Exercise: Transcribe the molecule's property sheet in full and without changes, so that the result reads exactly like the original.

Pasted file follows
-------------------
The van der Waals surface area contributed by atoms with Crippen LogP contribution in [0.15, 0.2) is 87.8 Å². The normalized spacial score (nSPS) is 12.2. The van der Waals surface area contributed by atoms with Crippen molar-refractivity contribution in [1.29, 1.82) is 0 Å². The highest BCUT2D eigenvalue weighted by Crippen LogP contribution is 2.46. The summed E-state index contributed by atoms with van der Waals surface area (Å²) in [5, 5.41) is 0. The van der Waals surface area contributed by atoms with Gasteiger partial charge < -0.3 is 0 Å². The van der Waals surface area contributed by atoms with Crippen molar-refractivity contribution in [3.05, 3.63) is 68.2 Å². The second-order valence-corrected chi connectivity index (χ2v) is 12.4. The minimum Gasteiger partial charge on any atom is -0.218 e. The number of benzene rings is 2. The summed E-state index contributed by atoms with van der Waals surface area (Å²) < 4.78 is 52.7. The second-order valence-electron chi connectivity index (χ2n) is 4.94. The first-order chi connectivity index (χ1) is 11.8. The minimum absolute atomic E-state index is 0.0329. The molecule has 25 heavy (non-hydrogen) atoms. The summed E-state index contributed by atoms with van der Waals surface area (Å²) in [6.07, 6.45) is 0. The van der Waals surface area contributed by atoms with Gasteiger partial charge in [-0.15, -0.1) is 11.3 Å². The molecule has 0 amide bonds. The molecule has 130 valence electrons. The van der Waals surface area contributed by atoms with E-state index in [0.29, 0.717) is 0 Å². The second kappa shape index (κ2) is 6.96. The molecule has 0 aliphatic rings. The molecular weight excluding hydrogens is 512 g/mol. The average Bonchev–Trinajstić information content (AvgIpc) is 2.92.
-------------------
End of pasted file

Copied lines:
The van der Waals surface area contributed by atoms with Crippen LogP contribution in [0.15, 0.2) is 87.8 Å². The normalized spacial score (nSPS) is 12.2. The van der Waals surface area contributed by atoms with Crippen molar-refractivity contribution in [1.29, 1.82) is 0 Å². The highest BCUT2D eigenvalue weighted by Crippen LogP contribution is 2.46. The summed E-state index contributed by atoms with van der Waals surface area (Å²) in [5, 5.41) is 0. The van der Waals surface area contributed by atoms with Gasteiger partial charge < -0.3 is 0 Å². The van der Waals surface area contributed by atoms with Crippen molar-refractivity contribution in [3.05, 3.63) is 68.2 Å². The second-order valence-corrected chi connectivity index (χ2v) is 12.4. The minimum Gasteiger partial charge on any atom is -0.218 e. The number of benzene rings is 2. The summed E-state index contributed by atoms with van der Waals surface area (Å²) < 4.78 is 52.7. The second-order valence-electron chi connectivity index (χ2n) is 4.94. The first-order chi connectivity index (χ1) is 11.8. The minimum absolute atomic E-state index is 0.0329. The molecule has 25 heavy (non-hydrogen) atoms. The summed E-state index contributed by atoms with van der Waals surface area (Å²) in [6.07, 6.45) is 0. The van der Waals surface area contributed by atoms with Gasteiger partial charge in [-0.15, -0.1) is 11.3 Å². The molecule has 0 amide bonds. The molecule has 130 valence electrons. The van der Waals surface area contributed by atoms with E-state index in [0.29, 0.717) is 0 Å². The second kappa shape index (κ2) is 6.96. The molecule has 0 aliphatic rings. The molecular weight excluding hydrogens is 512 g/mol. The average Bonchev–Trinajstić information content (AvgIpc) is 2.92.